Due to the relative informality and the use of the second-person singular address, the corpus differs from most available resources of spoken EP, like the CORDIAL-SIN Syntax-Oriented Corpus of Portuguese Dialects (Martins 2000–). This corpus consists of data from fieldwork carried out for the construction of dialectal atlases of Portugal (including mainland, Madeira and Azores) between 1974 and 2000 and contains 600,000 words. The informants are elderly people with little formal instruction, living in rural areas, and the topics of the interviews are related with old times, lifestyle and vocabulary related with these topics. Some examples from the CORDIAL-SIN corpus are used in the present paper to illustrate phenomena only scarcely covered by my data.

3 Analysis

3.1 Referential range and definiteness the pessoa constructions

The NP uma pessoa occurs 52 times and a pessoa 33 times in the data (see Table 1). The majority of these occurrences fall under the category of potentially grammaticalizing referential devices that are the focus of this paper: they are found in all but one of the 16 interviews. Only two occurrences (one with indefinite and one with definite article) are referential and specific, i.e. refer to a particular person identifiable in the discourse universe, as in example (13).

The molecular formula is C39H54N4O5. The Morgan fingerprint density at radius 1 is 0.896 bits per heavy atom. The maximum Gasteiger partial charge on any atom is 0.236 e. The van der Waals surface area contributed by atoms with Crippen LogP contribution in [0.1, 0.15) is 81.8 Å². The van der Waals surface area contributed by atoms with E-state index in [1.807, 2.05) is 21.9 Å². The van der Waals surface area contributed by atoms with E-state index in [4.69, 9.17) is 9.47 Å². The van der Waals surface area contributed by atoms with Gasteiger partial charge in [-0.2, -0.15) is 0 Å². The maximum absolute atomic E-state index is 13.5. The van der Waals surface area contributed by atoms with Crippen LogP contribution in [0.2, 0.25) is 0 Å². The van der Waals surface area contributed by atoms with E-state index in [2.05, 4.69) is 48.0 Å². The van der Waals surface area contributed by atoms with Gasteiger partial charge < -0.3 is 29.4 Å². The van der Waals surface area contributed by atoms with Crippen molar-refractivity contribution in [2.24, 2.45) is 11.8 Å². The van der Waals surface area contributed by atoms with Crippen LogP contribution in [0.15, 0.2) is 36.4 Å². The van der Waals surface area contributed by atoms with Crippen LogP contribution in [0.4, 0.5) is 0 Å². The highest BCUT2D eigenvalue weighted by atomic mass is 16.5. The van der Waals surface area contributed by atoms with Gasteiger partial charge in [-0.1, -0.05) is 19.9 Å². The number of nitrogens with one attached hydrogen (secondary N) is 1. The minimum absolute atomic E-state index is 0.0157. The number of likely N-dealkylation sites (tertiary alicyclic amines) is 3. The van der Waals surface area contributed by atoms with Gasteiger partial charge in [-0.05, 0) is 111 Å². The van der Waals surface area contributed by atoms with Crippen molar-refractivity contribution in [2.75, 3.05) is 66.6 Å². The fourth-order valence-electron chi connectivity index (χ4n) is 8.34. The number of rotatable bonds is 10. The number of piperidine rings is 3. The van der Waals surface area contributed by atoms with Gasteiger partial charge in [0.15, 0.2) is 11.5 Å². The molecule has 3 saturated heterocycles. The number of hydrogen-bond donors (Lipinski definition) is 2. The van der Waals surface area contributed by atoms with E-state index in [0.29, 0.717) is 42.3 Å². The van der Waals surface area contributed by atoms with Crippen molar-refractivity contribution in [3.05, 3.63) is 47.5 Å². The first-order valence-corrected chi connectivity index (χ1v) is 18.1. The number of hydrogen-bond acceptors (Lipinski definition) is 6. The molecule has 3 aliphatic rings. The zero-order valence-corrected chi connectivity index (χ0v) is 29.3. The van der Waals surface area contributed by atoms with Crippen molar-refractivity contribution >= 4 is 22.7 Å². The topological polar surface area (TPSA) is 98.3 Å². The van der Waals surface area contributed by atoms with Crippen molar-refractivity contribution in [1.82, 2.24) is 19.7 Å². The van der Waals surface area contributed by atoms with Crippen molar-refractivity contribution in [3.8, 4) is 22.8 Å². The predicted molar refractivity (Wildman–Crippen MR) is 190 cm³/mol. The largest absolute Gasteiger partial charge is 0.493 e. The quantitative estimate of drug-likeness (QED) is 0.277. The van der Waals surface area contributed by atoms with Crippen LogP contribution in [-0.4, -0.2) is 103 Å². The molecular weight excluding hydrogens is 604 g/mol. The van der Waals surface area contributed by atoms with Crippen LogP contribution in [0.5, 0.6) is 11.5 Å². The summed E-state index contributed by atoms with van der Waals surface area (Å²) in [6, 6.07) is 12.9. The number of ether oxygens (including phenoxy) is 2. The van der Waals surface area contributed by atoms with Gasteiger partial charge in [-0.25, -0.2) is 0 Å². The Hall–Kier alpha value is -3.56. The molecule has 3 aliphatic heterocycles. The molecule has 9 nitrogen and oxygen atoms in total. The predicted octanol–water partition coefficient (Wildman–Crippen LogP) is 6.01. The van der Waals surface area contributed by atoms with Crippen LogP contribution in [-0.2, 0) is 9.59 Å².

Table 1

Occurrences of uma/a pessoa in the Português Falado no Porto corpus.

uma pessoa ‘a person’ subject object other predicative total
Potentially grammaticalizing use 28 1 0 0 29
Non-referential lexical use, modified with an adjective or relative clause 7 1 5 5 19
Referential lexical use 1 0 0 0 1
Unclear use 0 0 3 0 3
Total 36 2 8 5 51
a pessoa ‘the person’ subject object other predicative total
Potentially grammaticalizing use 27 2 1 0 30
Non-referential lexical use, modified with an adjective or relative clause 0 0 0 1 1
Referential lexical use 0 1 0 0 1
Unclear 0 0 1 0 1
Total 27 3 2 1 33